Budd Shirtmakers pyjama shirts and face masks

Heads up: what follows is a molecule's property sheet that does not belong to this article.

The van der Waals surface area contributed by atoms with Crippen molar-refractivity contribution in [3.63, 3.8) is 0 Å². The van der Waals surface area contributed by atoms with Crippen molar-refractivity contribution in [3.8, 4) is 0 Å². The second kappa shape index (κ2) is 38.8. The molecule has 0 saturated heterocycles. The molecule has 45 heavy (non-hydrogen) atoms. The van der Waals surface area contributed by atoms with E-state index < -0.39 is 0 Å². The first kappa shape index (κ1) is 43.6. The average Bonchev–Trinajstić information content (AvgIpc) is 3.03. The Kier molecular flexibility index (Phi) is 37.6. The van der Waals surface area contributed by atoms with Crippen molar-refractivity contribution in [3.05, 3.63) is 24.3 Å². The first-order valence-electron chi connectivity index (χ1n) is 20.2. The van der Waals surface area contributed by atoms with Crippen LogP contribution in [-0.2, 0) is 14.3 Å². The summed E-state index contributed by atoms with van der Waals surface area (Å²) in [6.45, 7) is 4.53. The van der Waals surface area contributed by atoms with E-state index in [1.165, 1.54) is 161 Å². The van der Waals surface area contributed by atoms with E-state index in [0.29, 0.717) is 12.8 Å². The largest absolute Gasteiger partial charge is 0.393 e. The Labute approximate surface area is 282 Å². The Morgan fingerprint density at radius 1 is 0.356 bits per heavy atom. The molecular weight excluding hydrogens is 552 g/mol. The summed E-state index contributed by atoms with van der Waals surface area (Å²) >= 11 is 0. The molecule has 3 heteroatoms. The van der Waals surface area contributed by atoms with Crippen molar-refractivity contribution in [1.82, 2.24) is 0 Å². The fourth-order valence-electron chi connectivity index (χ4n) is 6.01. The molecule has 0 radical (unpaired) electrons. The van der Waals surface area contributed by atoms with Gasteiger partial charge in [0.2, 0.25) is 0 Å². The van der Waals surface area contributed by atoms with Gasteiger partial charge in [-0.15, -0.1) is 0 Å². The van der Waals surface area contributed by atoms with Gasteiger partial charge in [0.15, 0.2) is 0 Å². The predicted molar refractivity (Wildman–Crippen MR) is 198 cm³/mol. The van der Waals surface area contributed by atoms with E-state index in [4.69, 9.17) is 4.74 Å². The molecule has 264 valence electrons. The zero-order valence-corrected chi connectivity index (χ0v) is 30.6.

It’s not surprising that most sartorial nomenclature brought back from India by colonial officer types — jodhpur, cummerbund, cashmere — denote a gentrified lifestyle, and ‘pyjamas’ should be no exception. After all, there’s something inherently raffish about opting for uncompromising elegance even when the togs in question will never be seen by anyone but your householders. Even before impromptu early morning Zoom meetings became part of our daily lives, though, stylish pyjamas have been playing a more substantial role in stylish people’s diurnal existences. So much so, the team at Budd noticed a while back that many of its customers were buying pyjama sets with the intention of wearing only the shirt (you might have noticed the trend at Pitti and at various fashion weeks). With no little commiseration extended to the neglected bottoms, Budd developed their pyjama shirt as a standalone item. Styled to be worn alone over shorts or casual trousers, or with a blazer or jacket, they are at the pinnacle of what Budd’s cutter and designer James MacAuslan refers to as “sartorially casual”, and “look as at home on the beach as they do worn more elegantly in town”, as he puts it. The pyjama shirt — available in cream silk with navy piping and navy poplin with white piping, and sized between small and extra-large, like Budd’s existing casual and safari shirts — features an informal camp collar (notched, soft and unstructured for a relaxed vibe) as well as an out-breast pocket, piped edges and straight bottom, all evocative of Budd’s classic pyjamas. The yoke and collar take their cue from the house’s classic men’s shirts. The silk is pre-shrunk and woven in England, the poplin milled in Switzerland. Pyjama shirts such as this are available for pre-order from Budd’s website, but supply, for the time being, may outstrip demand, and for good reason. Budd, like their Jermyn Street siblings Turnbull & Asser, have set their workshops to the task of producing personal protective equipment (masks and scrubs) for frontline and key workers; the masks will also, eventually, go online, with proceeds of sales going to The Passage, a homeless shelter in Victoria, south-west London.